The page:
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Fisher Deaths Skyrocketing From Poisonous Pesticide Used On Illegal Pot Farms, Researchers Say

Nov 05, 2015 12:59 PM EST
Illegal marijuana farms are threatening the survival of rare forest-dwelling fishers.
(Photo : Flickr: USFS Region 5)

Illegal marijuana farms in forested areas of California are threatening the survival of a rare weasel-like species known as fishers (Pekania pennant), revealed a recent study by the U.S. Depart of Agriculture (USDA) Forest Service. Forest-dwelling fishers are increasingly vulnerable to toxins associated with marijuana farms; poison-related deaths have increased by 233 percent since 2012. 

"We know that a 10 percent change in mortality rate is enough to determine whether fishers in California are able to expand their population size or not," Dr. Craig Thompson, study co-author from the USDA Forest Service's Pacific Southwest Research Station, explained in a news release. "Now we know that rodenticide poisoning alone is enough to keep fisher populations suppressed in the state, even without accounting for the fact that low doses of these poisons also cause the animals to be lethargic and susceptible to disease, which in turn increases the potential for other sources of mortality."

Fishers are cat-sized mammals characterized by their long slim body and short legs. The native North Americans are efficient hunters and prefer to feed on snowshoe hares, rabbits, rodents and birds. While the animals are typically known to be carnivorous, they also nibble on insects, nuts and berries.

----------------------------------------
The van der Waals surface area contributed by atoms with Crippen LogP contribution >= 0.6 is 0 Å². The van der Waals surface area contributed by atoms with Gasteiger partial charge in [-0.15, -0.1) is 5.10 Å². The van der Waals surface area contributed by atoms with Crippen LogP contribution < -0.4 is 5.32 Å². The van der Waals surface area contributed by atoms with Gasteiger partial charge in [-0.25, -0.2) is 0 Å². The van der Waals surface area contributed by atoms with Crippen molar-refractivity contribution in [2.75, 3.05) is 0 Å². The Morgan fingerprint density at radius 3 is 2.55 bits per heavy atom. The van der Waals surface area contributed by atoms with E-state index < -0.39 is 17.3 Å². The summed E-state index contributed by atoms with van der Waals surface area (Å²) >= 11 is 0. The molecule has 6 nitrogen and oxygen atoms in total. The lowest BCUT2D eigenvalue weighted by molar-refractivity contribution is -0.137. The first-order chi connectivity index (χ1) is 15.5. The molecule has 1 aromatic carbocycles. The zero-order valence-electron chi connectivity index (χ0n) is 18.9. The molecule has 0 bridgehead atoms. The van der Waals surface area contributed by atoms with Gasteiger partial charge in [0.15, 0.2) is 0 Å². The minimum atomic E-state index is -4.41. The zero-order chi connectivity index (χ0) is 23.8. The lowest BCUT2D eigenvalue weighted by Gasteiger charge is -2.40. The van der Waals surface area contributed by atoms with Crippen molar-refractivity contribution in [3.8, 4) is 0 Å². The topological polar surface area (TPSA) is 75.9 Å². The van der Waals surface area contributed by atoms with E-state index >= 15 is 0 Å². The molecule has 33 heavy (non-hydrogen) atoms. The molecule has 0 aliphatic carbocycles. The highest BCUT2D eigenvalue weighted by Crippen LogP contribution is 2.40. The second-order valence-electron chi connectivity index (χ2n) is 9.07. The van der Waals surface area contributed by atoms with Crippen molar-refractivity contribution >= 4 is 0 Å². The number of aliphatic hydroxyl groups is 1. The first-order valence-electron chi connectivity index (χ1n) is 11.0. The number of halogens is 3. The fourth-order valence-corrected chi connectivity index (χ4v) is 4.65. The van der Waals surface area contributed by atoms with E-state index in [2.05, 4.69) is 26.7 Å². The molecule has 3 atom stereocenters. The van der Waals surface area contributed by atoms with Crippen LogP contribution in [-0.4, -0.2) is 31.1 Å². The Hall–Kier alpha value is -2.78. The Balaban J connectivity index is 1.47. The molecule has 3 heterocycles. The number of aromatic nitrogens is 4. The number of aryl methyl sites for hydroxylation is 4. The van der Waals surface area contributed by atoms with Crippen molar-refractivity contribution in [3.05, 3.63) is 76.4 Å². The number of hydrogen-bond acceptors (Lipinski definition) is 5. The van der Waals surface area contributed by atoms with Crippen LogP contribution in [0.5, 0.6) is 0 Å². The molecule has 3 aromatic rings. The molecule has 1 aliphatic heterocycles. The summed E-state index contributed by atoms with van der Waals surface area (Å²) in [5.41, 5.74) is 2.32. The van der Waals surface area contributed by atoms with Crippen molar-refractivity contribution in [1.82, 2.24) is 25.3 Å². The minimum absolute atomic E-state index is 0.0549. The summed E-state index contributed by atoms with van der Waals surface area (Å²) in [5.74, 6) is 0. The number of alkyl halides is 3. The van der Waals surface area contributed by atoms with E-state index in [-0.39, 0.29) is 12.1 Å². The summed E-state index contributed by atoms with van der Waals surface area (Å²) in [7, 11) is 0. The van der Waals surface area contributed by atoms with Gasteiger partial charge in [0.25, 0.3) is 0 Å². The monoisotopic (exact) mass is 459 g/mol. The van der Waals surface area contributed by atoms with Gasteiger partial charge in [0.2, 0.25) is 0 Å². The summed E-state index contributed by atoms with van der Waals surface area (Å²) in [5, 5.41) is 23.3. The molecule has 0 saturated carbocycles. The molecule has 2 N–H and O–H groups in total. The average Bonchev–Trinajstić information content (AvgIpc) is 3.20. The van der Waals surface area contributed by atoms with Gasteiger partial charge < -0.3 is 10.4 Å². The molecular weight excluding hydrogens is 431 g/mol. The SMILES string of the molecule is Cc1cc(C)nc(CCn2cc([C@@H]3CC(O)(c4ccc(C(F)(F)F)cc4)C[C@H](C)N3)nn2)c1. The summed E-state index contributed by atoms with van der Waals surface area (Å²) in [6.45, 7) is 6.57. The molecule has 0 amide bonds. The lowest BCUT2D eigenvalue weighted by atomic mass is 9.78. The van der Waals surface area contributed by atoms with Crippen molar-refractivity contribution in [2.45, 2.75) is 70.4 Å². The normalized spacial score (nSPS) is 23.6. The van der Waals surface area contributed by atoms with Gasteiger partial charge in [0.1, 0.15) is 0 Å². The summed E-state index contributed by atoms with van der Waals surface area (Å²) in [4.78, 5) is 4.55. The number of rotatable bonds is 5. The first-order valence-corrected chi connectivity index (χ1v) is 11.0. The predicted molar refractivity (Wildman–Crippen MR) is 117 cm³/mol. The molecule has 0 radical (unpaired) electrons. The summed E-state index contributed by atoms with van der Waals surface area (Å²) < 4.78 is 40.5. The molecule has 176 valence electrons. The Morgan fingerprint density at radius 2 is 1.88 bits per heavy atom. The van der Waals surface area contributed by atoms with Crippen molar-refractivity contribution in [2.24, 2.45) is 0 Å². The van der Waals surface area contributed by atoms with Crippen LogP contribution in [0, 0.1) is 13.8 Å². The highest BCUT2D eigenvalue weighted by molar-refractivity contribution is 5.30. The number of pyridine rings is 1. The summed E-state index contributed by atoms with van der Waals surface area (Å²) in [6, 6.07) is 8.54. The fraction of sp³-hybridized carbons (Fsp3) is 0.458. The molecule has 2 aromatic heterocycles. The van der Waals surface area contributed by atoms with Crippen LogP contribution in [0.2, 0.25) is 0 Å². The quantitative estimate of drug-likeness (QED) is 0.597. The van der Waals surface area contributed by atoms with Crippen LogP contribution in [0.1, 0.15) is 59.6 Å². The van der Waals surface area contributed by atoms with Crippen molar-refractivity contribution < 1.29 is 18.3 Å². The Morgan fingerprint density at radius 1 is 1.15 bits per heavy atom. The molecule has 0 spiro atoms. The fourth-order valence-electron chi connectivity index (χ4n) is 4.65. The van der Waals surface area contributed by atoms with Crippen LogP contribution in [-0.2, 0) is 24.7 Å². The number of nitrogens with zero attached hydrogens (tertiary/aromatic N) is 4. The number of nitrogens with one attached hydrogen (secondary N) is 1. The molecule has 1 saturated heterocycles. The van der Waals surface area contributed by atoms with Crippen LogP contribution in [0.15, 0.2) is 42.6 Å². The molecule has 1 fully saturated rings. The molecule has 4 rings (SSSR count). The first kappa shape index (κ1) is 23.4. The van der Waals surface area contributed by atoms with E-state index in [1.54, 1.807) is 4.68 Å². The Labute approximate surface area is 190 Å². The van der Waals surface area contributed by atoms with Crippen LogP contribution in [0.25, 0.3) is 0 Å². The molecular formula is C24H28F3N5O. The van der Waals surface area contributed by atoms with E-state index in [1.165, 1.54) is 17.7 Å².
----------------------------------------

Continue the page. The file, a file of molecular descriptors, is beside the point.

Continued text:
Previous studies have detected rat poisons in the tissues of some fishers living in close proximity of an illegal pot farm in areas of Northern California and southern Sierra Nevada. Male fishers are more susceptible to poisoning than females because males tend to roam more during spring breeding season, when pot growers use rodenticides more frequently. 

For their recent study, researchers examined the deaths of 167 fishers that occurred between 2007 and 2014 and found that Northern California fishers are five times more likely to die from poisoning than predation in comparison to their southern Sierra Nevada counterparts. Moreover, 85 percent of fishers had been exposed to multiple types of poison, especially rat poison. In total, poisoning accounted for 10 percent of all documented fisher deaths. In two cases, traces of unidentifiable rodenticides were the cause of death.

"This study further solidifies the need for continuing to remediate and remove these threats to fishers and other species of conservation concern within our public lands," Dr. Mourad Gabriel, executive director of the Integral Ecology Research Center and the study's lead author, said in a statement. "I hope the next steps can focus on rectifying the harmful effects of this clandestine activity so that they do not stem the years of conservation efforts of stabilizing the California fisher populations."

When tracking the animals, researchers found that fishers are also threatened by predation from bobcats, mountain lions and coyotes; natural disease, vehicle accidents and other human influences. 

Following the study, U.S. Fish and Wildlife Service recently proposed listing fishers in California, Washington and Oregon as threatened under the U.S. Endangered Species Act. On a more local scale, Sierra Nevada fishers have already been listed as threatened under the California Endangered Species Act.

The recent study was published in the journal PLOS ONE

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